It’s the automotive dream of a lot of people – to own a convertible and experience the joy of top-down driving. I live in the Northeast, so it’s not always a priority, but I do enjoy putting the top down occasionally (when I have a convertible to review). With two children under the age of 5, a used convertible is not in my immediate future, but let me offer some advice if you’d like to take the plunge.
Three Kinds of Convertibles
Basically, you’re going to come across three kinds of convertibles: those with roofs you operate manually, by the push of a button or some combination of both. (I’m looking beyond the multitude of engines and power trains that are available.) My preference is always going to be full-power roofs that open at the touch of a button because the last thing I want to do is actually have to think about opening the roof. (I can be mentally lazy.)
There is another type of roof I’m going to ignore: the removable top. Basically you take it off, store it in the garage, go about your motoring, and put it back on at some point. It’s open-air motoring at its most inflexible. Typically, removable roofs are found on sports cars that largely are designed for track use.
Test Drive a Roof
There are two ways to test drive a convertible roof. The first is the most obvious: standing still. This is when you have all the time in the world to either get the top up or down. It’s not going to be difficult to operate a roof with a power top, of course. During the stand still test, with a manual roof, you’re basically seeing how difficult it is to operate the latches that secure the roof. You also want to see how easy it is to fold the top and secure it in the down position.
Be brutally honest with yourself in your appraisal of how easy it is to manually operate the latches associated with opening the roof and securing it. The latches may – and I emphasize may – become easier to use as time passes, but probably not. If your hands aren’t strong enough to open the roof now, they’re probably not going to be strong enough six months down the road.
Speed is another important test. See how quickly you can put the top up. Now, this doesn’t matter with a power roof because it only goes up as fast as its engine allows it to. Where it makes a difference is with a manual roof. You’re going to want to see how quick you can put the roof up in a rainstorm.
Types of Roofs
There are two basic types of roofs: fabric or hardtop. The hardtop roof is made of the same sheet metal as the rest of the car and folds down with the aid of a motor. Fabric tops can be made of a variety of materials such as vinyl, canvas or an acrylic/polyester blend.
Test the roof itself by spraying water on it, specifically at the points where the roof hits the windshield and where the glass hits the roof along the sides. You’re looking for leaks. They can happen even in a hardtop convertible. A 2010 Infiniti G37 S convertible I test drove had a slight drip problem after a heavy rain. A good roof seal lets in no moisture.
The Storage Space
Check out the well where the roof is stored. Most have some kind of removable top that locks into place. See if there are signs of rust inside the well. It could demonstrate leaks that are going to eventually destroy the roof if it is stored improperly. Examine how securely the top snaps into place. Loose tops contribute to the destructive moisture problem. They could also fly off at highway speeds.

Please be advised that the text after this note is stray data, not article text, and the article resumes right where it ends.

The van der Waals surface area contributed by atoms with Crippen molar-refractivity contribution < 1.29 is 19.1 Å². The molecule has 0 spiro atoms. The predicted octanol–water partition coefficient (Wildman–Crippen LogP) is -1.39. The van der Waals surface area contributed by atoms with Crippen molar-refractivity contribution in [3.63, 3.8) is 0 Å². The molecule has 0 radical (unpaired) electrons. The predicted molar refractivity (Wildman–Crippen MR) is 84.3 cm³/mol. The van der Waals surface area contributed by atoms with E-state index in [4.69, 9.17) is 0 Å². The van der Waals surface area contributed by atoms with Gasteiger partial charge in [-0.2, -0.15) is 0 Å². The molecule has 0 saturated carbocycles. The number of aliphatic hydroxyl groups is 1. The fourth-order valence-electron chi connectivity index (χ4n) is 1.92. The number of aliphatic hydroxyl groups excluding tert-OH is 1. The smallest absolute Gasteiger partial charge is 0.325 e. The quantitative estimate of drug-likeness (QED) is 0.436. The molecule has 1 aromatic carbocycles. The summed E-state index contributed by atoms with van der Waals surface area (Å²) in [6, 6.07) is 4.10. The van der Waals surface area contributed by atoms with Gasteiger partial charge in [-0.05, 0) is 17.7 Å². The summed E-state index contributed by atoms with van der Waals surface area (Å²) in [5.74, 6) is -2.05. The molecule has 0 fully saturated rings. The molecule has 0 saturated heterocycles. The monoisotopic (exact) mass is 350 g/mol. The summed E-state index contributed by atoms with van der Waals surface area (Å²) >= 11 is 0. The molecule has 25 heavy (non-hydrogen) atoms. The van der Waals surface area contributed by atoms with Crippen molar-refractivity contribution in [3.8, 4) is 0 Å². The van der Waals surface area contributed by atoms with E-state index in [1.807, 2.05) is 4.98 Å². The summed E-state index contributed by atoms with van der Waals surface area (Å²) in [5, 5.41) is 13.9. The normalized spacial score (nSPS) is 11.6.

How Does It Drive
Convertibles have come a long way in the last five years. The Volvo C70 was miserable to drive until it was improved in 2006. Now it’s a dream. The problem was the cowl shake. In layman’s terms, when a car becomes a convertible, it loses a lot of the rigidity offered by the roof. The base of the windshield shakes more in convertibles without that support and it telegraphs to the steering wheel. It’s an uncomfortable feeling.
Understand that a motor can go at any time. The relays that run the top can just fail without any warning. This may or may not turn up in an inspection. Convertibles, by their very nature, tend to be a little more temperamental than your regular coupes. They get more exposure to the elements, which can affect operations of interior parts.
As with any used car purchase, it's important to remember to always get an independent inspection of the vehicle.
Consumer Reports Recommended
- BMW Z4 – 2004-06
I’ve never driven one, but folks who have tell me they can be tight on space. There is also some dissent among purists about the design. Consumer Reports, though, says it’s a winner.
- Ford Mustang – 2004, 2007
Long live the Mustang. This is a great All-American convertible that has its practical side, too. If you really want to feed the need for a convertible, you won’t be disappointed with the Mustang.
- Honda S2000 – 2000-07
It’s a tiny little convertible that is well loved by track racers in its coupe form. It’s not quite tailored to my 6’2” bulk, but it is a sporty convertible that gets high reliability marks – and that’s never a bad thing.
- Lexus SC – 2002-06
This is the face of luxury convertibles, but for some reason it tends to be associated more with females than males. OK, I’m going to say it. The Lexus SC is a chick car, but that doesn’t mean I wouldn’t be proud to own one.
- Mazda MX-5 Miata – 1999-2008
The Miata was redesigned in 2006 (and had MX-5 added to its moniker). I’m pretty biased towards all things Mazda, so I was happy to see it included on Consumer Reports’ list of recommended convertibles.
- Porsche Boxster – 2003, 2006-07
Frankly, Porsches don’t do much for me, which is absolute heresy for an automotive journalist. They are, though, an out-and-out hoot to drive. I’m just not a huge fan of the company.
- Toyota Camry Solara – 1999-2007
Here’s one Toyota I wouldn’t recommend. I never liked the Solara. I found it heavy and sluggish. However, if it’s reliability you seek while enjoying the sun, you’re probably not going to go wrong with the Solara.